So what does all of this mean?

It means that the global financial system is potentially heading for massive amounts of trouble if interest rates continue to soar.

Today, the yield on 10 year U.S. Treasury bonds rocketed up to 2.66% before settling back to 2.55%.  The chart posted below shows how dramatically the yield on 10 year U.S. Treasuries has moved in recent days…

10 Year Treasury Yield

Right now, the yield on 10 year U.S. Treasuries is about 30 percent above its 50 day moving average.  That is the most that it has been above its 50 day moving average in 50 years.

Like I mentioned above, we are moving into uncharted territory and this data doesn’t really fit into the models used by derivatives traders.

The yield on 5 year U.S. Treasuries has been moving even more dramatically…

5 Year Treasury Yield

Last week, the yield on 5 year U.S. Treasuries rose by an astounding 37 percent.  That was the largest increase in 50 years.

Once again, this is uncharted territory.

If rates continue to shoot up, there are going to be some financial institutions out there that are going to start losing absolutely massive amounts of money on interest rate derivative contracts.

So exactly what is an interest rate derivative?

The following is how Investopedia defines interest rate derivatives…

A financial instrument based on an underlying financial security whose value is affected by changes in interest rates. Interest-rate derivatives are hedges used by institutional investors such as banks to combat the changes in market interest rates. Individual investors are more likely to use interest-rate derivatives as a speculative tool – they hope to profit from their guesses about which direction market interest rates will move.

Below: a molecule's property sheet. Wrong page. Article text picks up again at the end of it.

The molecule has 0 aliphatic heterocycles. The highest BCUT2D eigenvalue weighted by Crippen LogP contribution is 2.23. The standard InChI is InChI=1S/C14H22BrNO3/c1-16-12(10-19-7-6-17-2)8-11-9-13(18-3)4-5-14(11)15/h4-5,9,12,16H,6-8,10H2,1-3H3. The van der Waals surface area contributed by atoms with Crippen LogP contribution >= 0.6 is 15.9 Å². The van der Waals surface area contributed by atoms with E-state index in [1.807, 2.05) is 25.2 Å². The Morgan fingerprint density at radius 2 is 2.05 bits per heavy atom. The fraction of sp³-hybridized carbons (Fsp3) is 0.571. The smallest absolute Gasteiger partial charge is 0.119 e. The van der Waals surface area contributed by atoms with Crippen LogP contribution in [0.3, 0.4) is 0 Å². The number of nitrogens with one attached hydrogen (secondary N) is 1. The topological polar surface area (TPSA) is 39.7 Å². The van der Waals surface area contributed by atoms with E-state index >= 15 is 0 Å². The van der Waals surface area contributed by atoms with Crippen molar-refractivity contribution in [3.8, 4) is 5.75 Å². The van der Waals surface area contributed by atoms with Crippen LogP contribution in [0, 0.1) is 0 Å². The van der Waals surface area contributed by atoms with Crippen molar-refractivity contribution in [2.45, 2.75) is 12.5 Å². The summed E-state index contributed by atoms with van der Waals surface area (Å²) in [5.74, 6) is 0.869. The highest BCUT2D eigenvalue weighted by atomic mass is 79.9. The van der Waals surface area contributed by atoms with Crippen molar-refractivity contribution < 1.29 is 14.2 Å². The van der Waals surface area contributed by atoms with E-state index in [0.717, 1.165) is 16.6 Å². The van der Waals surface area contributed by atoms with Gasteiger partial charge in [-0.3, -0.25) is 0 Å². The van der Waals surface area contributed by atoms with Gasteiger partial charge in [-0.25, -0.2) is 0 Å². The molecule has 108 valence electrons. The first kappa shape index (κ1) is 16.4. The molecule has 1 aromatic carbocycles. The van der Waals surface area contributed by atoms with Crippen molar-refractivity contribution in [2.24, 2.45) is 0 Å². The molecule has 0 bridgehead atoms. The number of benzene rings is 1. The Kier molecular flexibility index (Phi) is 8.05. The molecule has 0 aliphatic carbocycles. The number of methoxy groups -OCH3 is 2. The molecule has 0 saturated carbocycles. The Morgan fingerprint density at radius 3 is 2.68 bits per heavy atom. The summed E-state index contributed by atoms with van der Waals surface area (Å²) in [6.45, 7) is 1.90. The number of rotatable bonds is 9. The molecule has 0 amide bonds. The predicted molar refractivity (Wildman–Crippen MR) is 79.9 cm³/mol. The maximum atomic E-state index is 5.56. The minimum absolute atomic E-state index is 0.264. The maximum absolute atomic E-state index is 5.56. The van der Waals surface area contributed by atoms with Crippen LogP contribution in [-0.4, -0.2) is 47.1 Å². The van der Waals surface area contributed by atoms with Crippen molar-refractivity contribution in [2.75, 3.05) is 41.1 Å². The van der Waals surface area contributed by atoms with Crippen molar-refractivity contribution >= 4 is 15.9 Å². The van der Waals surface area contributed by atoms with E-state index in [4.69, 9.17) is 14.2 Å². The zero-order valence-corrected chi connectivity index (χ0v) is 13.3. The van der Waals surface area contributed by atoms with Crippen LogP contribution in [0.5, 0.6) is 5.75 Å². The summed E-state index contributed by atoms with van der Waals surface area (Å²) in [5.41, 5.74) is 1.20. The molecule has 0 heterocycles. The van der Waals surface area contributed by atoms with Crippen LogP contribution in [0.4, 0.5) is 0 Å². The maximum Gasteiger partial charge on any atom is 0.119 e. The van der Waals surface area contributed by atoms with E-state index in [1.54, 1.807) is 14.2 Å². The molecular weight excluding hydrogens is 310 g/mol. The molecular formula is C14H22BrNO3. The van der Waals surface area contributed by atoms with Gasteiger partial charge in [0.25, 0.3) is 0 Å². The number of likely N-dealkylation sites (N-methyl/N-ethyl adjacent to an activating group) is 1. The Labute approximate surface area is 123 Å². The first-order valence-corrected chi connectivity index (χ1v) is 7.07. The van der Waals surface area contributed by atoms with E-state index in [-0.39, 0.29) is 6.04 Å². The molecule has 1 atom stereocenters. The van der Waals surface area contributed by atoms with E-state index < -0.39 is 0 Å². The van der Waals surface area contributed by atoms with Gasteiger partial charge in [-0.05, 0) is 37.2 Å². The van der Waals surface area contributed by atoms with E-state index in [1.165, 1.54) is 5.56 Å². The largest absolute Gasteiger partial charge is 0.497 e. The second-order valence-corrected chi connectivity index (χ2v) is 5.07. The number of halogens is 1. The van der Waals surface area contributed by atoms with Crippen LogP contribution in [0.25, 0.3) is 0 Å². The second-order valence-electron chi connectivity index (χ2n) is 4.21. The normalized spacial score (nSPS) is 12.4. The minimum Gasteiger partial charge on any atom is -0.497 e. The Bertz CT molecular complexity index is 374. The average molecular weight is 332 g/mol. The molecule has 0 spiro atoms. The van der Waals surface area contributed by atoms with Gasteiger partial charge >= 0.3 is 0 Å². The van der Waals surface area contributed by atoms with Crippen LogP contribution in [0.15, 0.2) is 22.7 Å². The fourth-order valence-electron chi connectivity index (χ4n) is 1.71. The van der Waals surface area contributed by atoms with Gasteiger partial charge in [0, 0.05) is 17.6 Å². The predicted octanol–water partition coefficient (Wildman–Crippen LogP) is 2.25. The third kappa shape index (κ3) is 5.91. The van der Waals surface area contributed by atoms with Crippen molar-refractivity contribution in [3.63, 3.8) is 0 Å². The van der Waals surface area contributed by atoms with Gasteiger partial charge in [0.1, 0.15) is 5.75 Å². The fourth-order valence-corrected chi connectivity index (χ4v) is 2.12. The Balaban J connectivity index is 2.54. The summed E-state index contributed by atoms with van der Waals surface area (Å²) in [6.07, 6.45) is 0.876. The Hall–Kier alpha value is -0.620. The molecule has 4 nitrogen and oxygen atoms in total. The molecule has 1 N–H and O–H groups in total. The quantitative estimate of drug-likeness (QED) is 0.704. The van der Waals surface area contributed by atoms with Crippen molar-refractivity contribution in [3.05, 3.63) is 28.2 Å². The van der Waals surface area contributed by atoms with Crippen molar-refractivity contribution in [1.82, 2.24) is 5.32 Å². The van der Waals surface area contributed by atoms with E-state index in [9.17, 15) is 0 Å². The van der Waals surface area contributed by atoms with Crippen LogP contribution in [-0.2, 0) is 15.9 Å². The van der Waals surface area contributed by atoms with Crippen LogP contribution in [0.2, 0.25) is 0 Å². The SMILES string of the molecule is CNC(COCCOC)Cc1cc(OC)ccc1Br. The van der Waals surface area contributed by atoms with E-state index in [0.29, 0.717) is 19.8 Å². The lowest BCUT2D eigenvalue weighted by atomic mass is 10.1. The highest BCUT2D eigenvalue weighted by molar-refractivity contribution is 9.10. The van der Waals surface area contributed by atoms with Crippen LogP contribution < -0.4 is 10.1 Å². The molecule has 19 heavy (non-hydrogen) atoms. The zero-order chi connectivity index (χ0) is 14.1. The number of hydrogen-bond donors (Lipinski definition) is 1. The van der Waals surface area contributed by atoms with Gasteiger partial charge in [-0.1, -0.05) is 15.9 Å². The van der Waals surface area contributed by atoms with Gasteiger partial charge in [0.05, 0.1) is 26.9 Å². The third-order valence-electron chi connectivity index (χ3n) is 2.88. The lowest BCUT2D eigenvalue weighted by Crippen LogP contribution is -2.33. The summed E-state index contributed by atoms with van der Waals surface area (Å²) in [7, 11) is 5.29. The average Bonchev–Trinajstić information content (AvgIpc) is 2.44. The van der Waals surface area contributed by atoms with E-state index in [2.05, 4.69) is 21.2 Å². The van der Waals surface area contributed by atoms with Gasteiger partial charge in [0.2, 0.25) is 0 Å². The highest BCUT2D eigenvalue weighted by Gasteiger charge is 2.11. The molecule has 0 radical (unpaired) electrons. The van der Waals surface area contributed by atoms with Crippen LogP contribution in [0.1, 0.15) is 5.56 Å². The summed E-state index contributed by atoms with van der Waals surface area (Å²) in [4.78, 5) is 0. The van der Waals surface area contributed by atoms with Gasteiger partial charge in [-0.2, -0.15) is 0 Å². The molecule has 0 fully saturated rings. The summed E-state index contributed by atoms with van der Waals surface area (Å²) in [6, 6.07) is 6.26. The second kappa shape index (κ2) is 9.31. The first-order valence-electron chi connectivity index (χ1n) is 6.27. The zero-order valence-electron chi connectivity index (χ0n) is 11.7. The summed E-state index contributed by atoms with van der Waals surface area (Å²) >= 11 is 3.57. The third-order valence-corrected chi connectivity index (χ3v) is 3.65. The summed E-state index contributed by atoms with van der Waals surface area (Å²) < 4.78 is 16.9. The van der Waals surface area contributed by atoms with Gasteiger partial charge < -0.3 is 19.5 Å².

They can be very complicated, but I prefer to think of them in very simple terms.  Just imagine walking into a casino and placing a bet that the yield on 10 year U.S. Treasuries will hit 2.75% in July.  If it does reach that level, you win.  If it doesn’t, you lose.  That is a very simplistic example, but I think that it is a helpful one.  At the heart of it, the 441 TRILLION dollar derivatives market is just a bunch of people making bets about which way interest rates will go.

And normally the betting stays very balanced and our financial system is not threatened.  The people that run this betting use models that are far more sophisticated than anything that Las Vegas uses.  But all models are based on human assumptions, and wild swings in interest rates could break their models and potentially start causing financial losses on a scale that our financial system has never seen before.

We are potentially talking about a financial collapse far worse than anything that we saw back in 2008.

Remember, the U.S. national debt is just now approaching 17 trillion dollars.  So when you are talking about 441 trillion dollars you are talking about an amount of money that is almost unimaginable.

Meanwhile, China appears to be on the verge of another financial crisis as well.  The following is from a recent article by Graham Summers

China is on the verge of a “Lehman” moment as its shadow banking system implodes. China had pumped roughly $1.6 trillion in new credit (that’s 21% of GDP) into its economy in the last two quarters… and China GDP growth is in fact slowing.

This is what a credit bubble bursting looks like: the pumping becomes more and more frantic with less and less returns.